2. A lot of pilgrims continue on past the cathedral and to Cape Finisterre (Fistera) where the “0” mile marker sits on the coastline, the very coastline that was believed to be the end of the world in medieval times. It adds three to four days onto the walk and, at the time, Lizz and I couldn’t imagine continuing on even one more mile. But if I could do it over again, I would continue on to Finisterre, without a doubt. Since I’m not Catholic or particularly religious, the special mile marker on the coast would mean more to me, I think. I do plan to walk to Finisterre one day.
  3. Take your time assimilating back into the real world. You will need the time to adjust.

Our Final Camino del Norte Stats:

map of the camino del norte
We made it!

Stage Miles: 12

Actual Miles Walked: 15 (24 kilometers)

Bus forward Miles: 0

Total Miles Walked: 440 (708 kilometers)

Miles to go: 0

Additional Camino Resources


The Buen Camino app will help you plan stages & find albergues: for iPhone for Android


Accommodations: When we didn’t stay in an albergue, we used the Booking.com app to find hotels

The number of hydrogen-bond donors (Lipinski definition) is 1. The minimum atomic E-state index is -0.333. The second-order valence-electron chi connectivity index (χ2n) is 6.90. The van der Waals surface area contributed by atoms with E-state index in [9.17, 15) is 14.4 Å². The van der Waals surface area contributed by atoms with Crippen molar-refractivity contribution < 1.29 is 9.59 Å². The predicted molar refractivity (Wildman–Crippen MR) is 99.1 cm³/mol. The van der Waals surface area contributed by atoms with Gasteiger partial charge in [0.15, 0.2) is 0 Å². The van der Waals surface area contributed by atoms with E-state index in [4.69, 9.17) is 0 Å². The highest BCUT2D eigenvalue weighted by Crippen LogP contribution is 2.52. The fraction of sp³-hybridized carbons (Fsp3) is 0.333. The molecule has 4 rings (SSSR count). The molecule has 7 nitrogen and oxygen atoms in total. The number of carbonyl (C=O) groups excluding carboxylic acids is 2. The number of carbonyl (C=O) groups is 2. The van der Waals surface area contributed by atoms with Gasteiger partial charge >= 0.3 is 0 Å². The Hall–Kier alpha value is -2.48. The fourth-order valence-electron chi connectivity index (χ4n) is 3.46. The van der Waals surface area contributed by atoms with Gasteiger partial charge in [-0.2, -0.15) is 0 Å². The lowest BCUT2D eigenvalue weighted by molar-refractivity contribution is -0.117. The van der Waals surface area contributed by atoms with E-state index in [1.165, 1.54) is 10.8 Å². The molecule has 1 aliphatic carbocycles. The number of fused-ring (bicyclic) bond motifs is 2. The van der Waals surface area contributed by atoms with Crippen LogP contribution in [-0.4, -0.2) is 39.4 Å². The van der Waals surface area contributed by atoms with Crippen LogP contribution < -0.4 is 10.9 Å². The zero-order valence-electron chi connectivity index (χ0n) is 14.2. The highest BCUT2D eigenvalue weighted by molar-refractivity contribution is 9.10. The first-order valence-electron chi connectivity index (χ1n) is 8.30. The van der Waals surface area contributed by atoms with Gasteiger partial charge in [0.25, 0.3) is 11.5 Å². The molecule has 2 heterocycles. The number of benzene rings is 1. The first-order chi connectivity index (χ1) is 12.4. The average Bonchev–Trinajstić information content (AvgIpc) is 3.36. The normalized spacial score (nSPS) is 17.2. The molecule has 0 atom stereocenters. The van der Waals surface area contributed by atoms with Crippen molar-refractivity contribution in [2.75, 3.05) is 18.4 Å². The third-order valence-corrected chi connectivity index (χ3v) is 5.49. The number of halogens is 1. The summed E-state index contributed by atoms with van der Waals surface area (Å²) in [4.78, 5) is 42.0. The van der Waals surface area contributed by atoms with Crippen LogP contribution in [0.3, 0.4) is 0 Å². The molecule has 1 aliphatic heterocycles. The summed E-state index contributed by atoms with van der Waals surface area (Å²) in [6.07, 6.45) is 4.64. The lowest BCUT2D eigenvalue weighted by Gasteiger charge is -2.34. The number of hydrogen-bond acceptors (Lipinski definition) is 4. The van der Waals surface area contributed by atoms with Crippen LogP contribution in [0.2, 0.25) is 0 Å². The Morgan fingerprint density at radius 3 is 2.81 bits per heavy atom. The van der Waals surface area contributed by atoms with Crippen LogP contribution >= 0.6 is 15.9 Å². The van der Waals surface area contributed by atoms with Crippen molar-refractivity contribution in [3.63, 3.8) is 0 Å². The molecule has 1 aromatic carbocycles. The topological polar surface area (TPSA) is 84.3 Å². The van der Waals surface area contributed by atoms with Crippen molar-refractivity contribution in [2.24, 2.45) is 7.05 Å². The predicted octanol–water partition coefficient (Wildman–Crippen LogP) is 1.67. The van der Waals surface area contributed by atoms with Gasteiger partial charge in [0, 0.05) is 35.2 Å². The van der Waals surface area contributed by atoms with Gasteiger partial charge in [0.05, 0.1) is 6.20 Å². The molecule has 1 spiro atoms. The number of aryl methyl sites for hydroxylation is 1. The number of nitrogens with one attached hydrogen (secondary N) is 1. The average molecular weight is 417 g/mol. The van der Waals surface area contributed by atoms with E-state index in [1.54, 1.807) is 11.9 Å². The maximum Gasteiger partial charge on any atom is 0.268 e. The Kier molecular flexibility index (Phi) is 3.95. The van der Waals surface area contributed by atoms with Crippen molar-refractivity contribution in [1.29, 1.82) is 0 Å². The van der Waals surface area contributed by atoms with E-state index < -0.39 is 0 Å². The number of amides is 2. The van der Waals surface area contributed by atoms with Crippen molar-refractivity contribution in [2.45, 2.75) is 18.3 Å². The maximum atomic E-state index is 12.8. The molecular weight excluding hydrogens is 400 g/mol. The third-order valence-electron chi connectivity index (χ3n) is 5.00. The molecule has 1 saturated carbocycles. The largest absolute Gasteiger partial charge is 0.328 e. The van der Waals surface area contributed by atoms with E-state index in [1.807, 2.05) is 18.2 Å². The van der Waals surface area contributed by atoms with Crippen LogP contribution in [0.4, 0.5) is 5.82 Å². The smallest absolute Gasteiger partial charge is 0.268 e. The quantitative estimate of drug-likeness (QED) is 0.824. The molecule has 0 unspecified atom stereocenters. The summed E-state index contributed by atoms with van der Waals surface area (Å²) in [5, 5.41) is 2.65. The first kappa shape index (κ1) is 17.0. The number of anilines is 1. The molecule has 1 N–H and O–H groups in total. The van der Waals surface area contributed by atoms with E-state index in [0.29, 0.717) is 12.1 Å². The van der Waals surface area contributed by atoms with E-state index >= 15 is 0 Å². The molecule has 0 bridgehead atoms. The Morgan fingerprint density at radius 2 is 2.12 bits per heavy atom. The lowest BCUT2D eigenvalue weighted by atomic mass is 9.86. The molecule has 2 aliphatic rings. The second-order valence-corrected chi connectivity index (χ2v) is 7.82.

Travel Insurance: I used World Nomads


My Audible membership allowed me to listen to audible books while walking


Search for used outdoor gear at GearTrade


My Camino Resource Guide has everything you need, including this essential hiking survival kit for your backpack.

About the Author

Hi! I’m Jen!

I’m a freelance writer and travel blogger who quit my nine-to-five after my fiancé, Jeff, died of cancer at the age of 40. When he died, I realized that life is just too short to delay our dreams. Since my dream was to travel and write, I now travel and write full-time. Today I wear hiking boots instead of heels and collect experiences instead of things.


  1. This is so amazing, I’m definitely going to walk this when exams are over to decompress. Weird question, but how did you get back? Did you have to walk it back or was there transport? Thanks for sharing your experience and well done!

    1. While walking back would be a powerful experience, I definitely took a plane from Santiago! I hope you walk, Matilda. Buen Camino!

  2. Anonymous says:

    Hi! i enjoyed your posts about the Camino. I did the Frances ten years ago and it was life changing! curious, which one is next for you?

    1. Thank you! I did the Norte and then the Frances. The Portuguese route is next for my family as I now have a baby with the man I met on my last pilgrimage. We want to show the baby the Camino just as soon as we can!